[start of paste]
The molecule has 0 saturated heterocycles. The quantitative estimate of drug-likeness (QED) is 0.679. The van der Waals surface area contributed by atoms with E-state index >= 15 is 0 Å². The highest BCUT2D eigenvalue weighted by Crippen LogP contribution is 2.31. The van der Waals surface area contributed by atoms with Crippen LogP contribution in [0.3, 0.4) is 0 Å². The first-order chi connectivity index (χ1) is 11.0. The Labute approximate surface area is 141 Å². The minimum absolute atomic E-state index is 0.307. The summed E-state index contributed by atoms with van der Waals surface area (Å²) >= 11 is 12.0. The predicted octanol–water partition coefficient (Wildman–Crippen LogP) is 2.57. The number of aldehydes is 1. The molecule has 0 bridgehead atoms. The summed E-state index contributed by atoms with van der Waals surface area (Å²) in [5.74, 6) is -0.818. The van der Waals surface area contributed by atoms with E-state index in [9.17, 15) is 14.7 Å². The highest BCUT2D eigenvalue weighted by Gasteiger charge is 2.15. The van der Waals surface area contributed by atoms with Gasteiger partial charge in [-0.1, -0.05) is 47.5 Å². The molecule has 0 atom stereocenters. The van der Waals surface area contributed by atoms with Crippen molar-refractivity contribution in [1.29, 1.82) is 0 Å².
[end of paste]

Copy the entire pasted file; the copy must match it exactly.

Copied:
The molecule has 0 saturated heterocycles. The quantitative estimate of drug-likeness (QED) is 0.679. The van der Waals surface area contributed by atoms with E-state index >= 15 is 0 Å². The highest BCUT2D eigenvalue weighted by Crippen LogP contribution is 2.31. The van der Waals surface area contributed by atoms with Crippen LogP contribution in [0.3, 0.4) is 0 Å². The first-order chi connectivity index (χ1) is 11.0. The Labute approximate surface area is 141 Å². The minimum absolute atomic E-state index is 0.307. The summed E-state index contributed by atoms with van der Waals surface area (Å²) >= 11 is 12.0. The predicted octanol–water partition coefficient (Wildman–Crippen LogP) is 2.57. The number of aldehydes is 1. The molecule has 0 bridgehead atoms. The summed E-state index contributed by atoms with van der Waals surface area (Å²) in [5.74, 6) is -0.818. The van der Waals surface area contributed by atoms with E-state index in [9.17, 15) is 14.7 Å². The highest BCUT2D eigenvalue weighted by Gasteiger charge is 2.15. The van der Waals surface area contributed by atoms with Gasteiger partial charge in [-0.1, -0.05) is 47.5 Å². The molecule has 0 atom stereocenters. The van der Waals surface area contributed by atoms with Crippen molar-refractivity contribution in [1.29, 1.82) is 0 Å².